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I have a question: Are std::map and std::set thread-safe? I use this collections on my multithread applications and sometimes map and set works worng.


upd. My code:

std::map<int, unsigned long> ClientTable;

int sendulong(int socket, char * data) //<--- Many threads uses this function
  write(socket, ClientTable[socket]); //<--- ClientTable[[socket] <-- using of map

How can i fix this code for thread safety? Thanks!

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The code is wrong. The call to write has one too many [, and is missing the size argument. When talking about multithreading, you should be clear on what the combination of operations is. In particular whether all threads will be just reading, or there might be threads concurrently writing to the containers. –  David Rodríguez - dribeas Jul 8 '12 at 11:43
@DavidRodríguez-dribeas. Thanks for your answer. My combination: one threads is writinig, and some count of thread reading paralelly. What multithread scheme will be good? I have no experience in multithread programming ( –  Robert Jul 8 '12 at 11:47
@BoPersson, I'd say it is not a duplicate since the answer has changed since the original question. C++11 introduces requirements in this area which didn't exist when that question was asked. –  edA-qa mort-ora-y Jul 8 '12 at 14:02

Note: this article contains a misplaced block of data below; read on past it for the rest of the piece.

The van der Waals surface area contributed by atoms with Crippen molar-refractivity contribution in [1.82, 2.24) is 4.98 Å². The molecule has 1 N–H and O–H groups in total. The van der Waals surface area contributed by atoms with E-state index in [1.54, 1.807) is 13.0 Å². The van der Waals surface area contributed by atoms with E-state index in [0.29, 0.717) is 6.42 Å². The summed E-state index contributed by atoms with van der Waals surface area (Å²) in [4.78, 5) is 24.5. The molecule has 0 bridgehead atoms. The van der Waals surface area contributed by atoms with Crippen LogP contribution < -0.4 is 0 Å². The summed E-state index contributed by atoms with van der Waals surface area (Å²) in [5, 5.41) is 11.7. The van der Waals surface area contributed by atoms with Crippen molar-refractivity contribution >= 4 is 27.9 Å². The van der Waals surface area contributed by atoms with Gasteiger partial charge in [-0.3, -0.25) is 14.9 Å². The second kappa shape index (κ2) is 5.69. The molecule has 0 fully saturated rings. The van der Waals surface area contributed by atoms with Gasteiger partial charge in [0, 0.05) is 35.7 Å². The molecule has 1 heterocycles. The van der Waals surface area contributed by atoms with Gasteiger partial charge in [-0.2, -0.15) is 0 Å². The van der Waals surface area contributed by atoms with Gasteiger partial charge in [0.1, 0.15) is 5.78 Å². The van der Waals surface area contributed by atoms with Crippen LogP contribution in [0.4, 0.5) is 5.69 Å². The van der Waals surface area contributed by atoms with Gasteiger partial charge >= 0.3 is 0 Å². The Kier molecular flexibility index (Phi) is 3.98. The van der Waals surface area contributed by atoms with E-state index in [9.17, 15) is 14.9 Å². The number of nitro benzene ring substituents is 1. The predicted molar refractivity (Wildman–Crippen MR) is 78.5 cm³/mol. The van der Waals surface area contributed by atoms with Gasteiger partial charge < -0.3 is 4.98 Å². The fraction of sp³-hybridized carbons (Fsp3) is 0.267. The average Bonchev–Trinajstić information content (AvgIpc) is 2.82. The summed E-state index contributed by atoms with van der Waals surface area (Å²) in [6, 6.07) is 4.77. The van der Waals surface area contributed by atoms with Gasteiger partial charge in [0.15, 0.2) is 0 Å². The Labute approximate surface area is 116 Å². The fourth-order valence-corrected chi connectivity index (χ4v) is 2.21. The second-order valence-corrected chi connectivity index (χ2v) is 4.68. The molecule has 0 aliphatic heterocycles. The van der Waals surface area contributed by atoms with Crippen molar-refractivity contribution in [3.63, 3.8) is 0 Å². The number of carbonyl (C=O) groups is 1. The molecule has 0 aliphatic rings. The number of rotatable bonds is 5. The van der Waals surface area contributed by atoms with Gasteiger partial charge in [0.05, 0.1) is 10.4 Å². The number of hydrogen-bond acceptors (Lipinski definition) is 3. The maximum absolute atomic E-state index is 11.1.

@edA - The rules for one writer, many readers, are the same. You need a lock. –  Bo Persson Jul 8 '12 at 14:26

3 Answers 3

up vote 3 down vote accepted

The C++ standard says nothing about this.1 You will have to look at the documentation for the particular implementation of the standard library that you're using. But it's quite likely that it won't be thread-safe, so you will need to do synchronisation yourself.

(If you want to know how to do that, well, that's a different question topic...)

1. Pre-C11.

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C++11 gives data race requirements for the containers. Refer to section 23.2.2. This has basically been standard in libraries before as well since it is the only sane option. –  edA-qa mort-ora-y Jul 8 '12 at 14:00

It depends on what you want to do. If all you're doing is reading from them, then yes. If you also write to them and a separate thread attempts to do anything else, or has living iterators, it won't work as expected.

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You must separate between modifying the container structure and modifying items in the container. Usually you can modify two different elements in the container simultaneously without introducing a data race. –  edA-qa mort-ora-y Jul 8 '12 at 14:01

No, they are not defined to be thread safe. You have to add synchronization mechanisms on top of standard library containers.

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